Pay for Success
In fall 2014 Cuyahoga County launched the country’s first county-level Pay For Success initiative. Informed by our analysis of data from our CHILD integrated system, project partners decided to focus the project on reducing foster care stays for children whose families experience homelessness. The Poverty Center will evaluate the initiative’s progress and success over a five year period.
Articles on Pay for Success:
Jan 9 2017
Several faculty and students from the Center of Urban Poverty and Community Development will be attending and presenting at the 21st annual conference of the Society for Social Work and Research (SSWR) in New Orleans this week.
Dr. Claudia Coulton, co-director, and Dr. David Crampton, associate director, will be participating in the round table discussion Advancing the Impact of Ecologically Oriented Research on Child Maltreatment Prevention on Friday, January 13.
Recent Poverty Center faculty associate Dr. Cyleste Collins presents Bridging the Gap Between Researchers and “Regular People:” Building Research Capacity in Community Organizations on Friday as well.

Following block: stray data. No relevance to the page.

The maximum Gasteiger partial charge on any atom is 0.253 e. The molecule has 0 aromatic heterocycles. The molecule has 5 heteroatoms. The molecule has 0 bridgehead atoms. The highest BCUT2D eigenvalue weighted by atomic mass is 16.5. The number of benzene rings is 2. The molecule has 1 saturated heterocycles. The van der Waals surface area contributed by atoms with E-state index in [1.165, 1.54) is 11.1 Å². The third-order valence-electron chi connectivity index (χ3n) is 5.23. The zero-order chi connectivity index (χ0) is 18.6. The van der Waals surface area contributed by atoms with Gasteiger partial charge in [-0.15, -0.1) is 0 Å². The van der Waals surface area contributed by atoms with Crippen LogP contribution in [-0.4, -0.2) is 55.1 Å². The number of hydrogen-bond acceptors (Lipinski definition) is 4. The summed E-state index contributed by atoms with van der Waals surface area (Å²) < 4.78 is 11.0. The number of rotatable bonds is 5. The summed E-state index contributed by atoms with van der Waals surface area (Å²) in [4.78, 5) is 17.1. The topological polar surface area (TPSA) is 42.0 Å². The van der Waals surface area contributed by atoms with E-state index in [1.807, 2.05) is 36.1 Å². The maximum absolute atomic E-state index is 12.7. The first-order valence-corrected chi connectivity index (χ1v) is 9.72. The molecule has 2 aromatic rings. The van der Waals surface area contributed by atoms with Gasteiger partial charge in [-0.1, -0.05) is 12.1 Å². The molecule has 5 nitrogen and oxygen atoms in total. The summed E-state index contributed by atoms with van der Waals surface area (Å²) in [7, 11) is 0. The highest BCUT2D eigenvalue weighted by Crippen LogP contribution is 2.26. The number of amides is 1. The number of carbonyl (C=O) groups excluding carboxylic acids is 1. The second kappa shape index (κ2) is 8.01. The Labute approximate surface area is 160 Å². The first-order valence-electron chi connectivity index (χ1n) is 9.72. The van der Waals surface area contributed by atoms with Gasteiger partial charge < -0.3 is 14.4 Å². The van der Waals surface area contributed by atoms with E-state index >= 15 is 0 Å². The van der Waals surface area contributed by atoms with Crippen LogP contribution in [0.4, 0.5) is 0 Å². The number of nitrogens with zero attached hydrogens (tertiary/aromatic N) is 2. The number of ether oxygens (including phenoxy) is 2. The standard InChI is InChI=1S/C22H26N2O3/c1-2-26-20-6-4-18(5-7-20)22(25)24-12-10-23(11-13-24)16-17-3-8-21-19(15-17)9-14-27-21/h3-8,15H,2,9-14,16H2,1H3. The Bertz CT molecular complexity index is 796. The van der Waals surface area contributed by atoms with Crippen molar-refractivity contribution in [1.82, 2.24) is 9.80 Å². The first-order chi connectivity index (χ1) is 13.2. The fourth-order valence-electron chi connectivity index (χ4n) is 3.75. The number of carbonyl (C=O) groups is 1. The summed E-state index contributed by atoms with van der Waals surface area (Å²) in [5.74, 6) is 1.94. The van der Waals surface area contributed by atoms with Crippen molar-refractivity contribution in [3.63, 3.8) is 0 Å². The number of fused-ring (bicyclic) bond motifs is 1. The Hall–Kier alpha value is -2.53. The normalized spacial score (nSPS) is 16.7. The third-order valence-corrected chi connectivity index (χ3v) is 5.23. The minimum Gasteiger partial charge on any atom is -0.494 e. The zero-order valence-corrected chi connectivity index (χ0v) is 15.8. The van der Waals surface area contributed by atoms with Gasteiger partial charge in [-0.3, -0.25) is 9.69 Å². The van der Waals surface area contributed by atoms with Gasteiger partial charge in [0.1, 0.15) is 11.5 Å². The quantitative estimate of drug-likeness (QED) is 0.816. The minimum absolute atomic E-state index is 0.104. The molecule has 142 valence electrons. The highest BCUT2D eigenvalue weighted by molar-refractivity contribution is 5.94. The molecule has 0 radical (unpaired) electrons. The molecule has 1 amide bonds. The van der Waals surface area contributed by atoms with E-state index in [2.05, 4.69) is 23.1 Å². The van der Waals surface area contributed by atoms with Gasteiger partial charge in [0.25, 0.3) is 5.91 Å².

Rong Bai, a doctoral student research assistant at the Center, is the presenting author on the ePoster Evaluating the Implementation of Partnering for Family Success on Saturday, January 14. The other authors on the poster are Dr. Collins, Dr. Crampton, and Center co-director Dr. Robert Fischer.
Also on Saturday, Dr. Coulton is presenting Temporal Effects of Distressed Housing on Child Maltreatment Among Young Children; Poverty Center doctoral assistant Youngmin Cho, faculty associate Dr. Francisca Richter, and Dr. Fischer are also authors.
2007 research by Dr. Coulton and others from the Center is being cited in another child maltreatment panel presented by faculty from the University of Southern California and New Mexico State University on Friday.
Jan 5 2015
Dr. David Crampton, Associate Director of the Center on Urban Poverty and Community Development at the Mandel School, submitted the guest column “‘Pay for Success’ could benefit homeless families and Cuyahoga taxpayers” to the Cleveland Plain Dealer on December 31, 2014. Dr. Crampton discussed how the PFS program aims to reduce how long children with homeless caregivers will spend in foster care. This would both save tax dollars and show a more effective method to assist vulnerable families.
Partnering for Family Success, the first county-level PFS project in the country, was announced at a Chicago summit hosted by the White House Office of Social Innovation and Civic Participation in December. The program started on January 1.
The Poverty Center houses an Integrated Data System that was used to determine the overlap between the homeless and child welfare systems in Cuyahoga County as preliminary analyses to identify the initiative’s target population. The Center is continuing to evaluate the success and outcomes of PFS.